Street Sign Down… Again!

Apr 7, 2013 | 2 comments

Sign of the TimesLiving in a village scaled to nineteenth century sensibilities can be a problem.  Take the simple matter of street signs.  We don’t have many – fewer than half a dozen – but the one nearest our house seems to be on Nyel’s workbench awaiting repair almost as frequently as it’s in place at the corner of Clay Street and Territory Road.

Like the other signs that mark the grassy lanes of the village, the Clay Street sign was made by John Hampson in the late 1980s.  Before that, there hadn’t been street signs in Oysterville.  There just aren’t that many streets!  Or people, for that matter.  Everyone (that is everyone who mattered) knew where everyone lived and mail went to the post office.  Street names weren’t really necessary,

But, when the Hampsons built their house just north of us in 1987, one of its features was a semi-detached wood shop for John.  It was his dream, once he retired as a psychiatrist,  to spend his leisure hours in creative pursuits in his shop.  There he designed and made the street signs for Oysterville’s streets.

Though some of the village residents didn’t really see the point and thought them a part of an unneeded ‘gentrification’ process, the signs were placed strategically at the corners of the appropriate streets.  They looked quaint and in keeping with the town’s status as a National Historic District.

It was about the same time period, however, that tourism to Oysterville began to increase – also due to its popularity as a ‘heritage destination.’ People came by the score to walk the (now) conveniently marked streets and admire the village ambiance – ten to twenty thousand visitors a year, according to the guest register at the church.

They arrive by bicycle, motorcycle, automobile, RV and tour bus and they usually park along the very narrow verge opposite the church.   It’s the RVs that seem to have the problem with our Clay Street sign.  As they back up, presumably to better situate themselves, those huge vehicles often gravitate directly toward the sign…  with predictable results.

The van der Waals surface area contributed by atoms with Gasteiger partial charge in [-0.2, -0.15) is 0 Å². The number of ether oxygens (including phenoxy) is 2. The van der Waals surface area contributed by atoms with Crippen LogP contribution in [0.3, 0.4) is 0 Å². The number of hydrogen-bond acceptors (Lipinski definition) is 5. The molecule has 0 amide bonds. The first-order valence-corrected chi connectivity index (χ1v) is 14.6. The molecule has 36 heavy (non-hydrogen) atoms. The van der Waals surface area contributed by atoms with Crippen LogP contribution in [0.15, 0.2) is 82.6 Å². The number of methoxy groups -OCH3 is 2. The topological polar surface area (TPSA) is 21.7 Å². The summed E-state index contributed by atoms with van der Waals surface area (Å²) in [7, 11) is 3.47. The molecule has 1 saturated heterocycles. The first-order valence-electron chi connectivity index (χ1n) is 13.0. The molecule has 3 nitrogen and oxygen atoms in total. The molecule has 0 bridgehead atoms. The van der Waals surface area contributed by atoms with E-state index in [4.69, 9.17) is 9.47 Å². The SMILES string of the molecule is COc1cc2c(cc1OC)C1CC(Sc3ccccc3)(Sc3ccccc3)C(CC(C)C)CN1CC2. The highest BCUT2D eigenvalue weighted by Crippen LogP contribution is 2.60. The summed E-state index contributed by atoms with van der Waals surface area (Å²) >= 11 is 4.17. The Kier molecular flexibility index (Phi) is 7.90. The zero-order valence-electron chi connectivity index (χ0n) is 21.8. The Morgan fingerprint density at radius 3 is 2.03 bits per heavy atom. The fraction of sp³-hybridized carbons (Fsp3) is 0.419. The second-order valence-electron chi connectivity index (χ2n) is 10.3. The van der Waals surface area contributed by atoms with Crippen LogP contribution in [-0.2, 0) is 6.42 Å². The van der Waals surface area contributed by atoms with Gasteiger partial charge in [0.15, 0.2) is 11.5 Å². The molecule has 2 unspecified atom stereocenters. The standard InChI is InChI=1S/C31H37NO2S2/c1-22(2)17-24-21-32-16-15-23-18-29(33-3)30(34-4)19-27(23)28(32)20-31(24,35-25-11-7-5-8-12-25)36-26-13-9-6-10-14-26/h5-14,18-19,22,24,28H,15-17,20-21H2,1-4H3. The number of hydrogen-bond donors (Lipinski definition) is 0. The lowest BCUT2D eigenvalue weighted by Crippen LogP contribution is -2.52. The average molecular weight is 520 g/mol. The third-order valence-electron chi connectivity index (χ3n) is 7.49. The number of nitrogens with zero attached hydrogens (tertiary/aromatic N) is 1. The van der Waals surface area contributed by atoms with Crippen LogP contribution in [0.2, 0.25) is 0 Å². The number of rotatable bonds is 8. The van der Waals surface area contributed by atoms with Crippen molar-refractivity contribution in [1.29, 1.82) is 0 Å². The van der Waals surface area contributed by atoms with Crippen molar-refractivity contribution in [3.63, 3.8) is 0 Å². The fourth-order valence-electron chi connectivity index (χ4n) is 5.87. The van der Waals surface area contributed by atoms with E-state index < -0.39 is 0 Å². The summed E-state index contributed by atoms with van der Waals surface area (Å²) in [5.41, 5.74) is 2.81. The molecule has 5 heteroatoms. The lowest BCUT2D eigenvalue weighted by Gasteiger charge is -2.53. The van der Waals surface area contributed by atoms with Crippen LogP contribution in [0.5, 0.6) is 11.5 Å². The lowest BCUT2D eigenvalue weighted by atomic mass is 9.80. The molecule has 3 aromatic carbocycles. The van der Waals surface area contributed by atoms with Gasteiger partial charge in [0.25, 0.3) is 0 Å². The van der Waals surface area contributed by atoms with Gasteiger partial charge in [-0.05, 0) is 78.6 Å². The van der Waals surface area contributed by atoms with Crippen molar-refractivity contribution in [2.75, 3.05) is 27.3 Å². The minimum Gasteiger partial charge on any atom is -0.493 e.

I wonder if the occupants of those gigantic RVs even know they’ve crunched into something.  Certainly no one has ever knocked at any nearby doors to report such an accident.  I’ve never driven an RV so I don’t know the pitfalls.  Perhaps there are blind spots.  More likely it’s operator error.  As far as I know, the tour buses (which are often far larger) have never caused any damage, but then their drivers are professionals…

Unfortunately, the Hampsons died some years back, the house was sold, and the wood shop has been converted to other uses.  For now, the Clay Street sign repair seems to be another of Nyel’s ‘inherited’ positions and we talk with the neighbors about where we might safely re-locate it.  Such is the way of things in Oysterville.


  1. Stephanie Frieze

    Sadly, by the time most Americans can afford an RV and have the time to go somewhere with them, their peak driving years are behind them. Some can barely see above the steering wheel.

  2. Caroline Miller

    Lovely piece of history, Sydney. Thanks for sharing.


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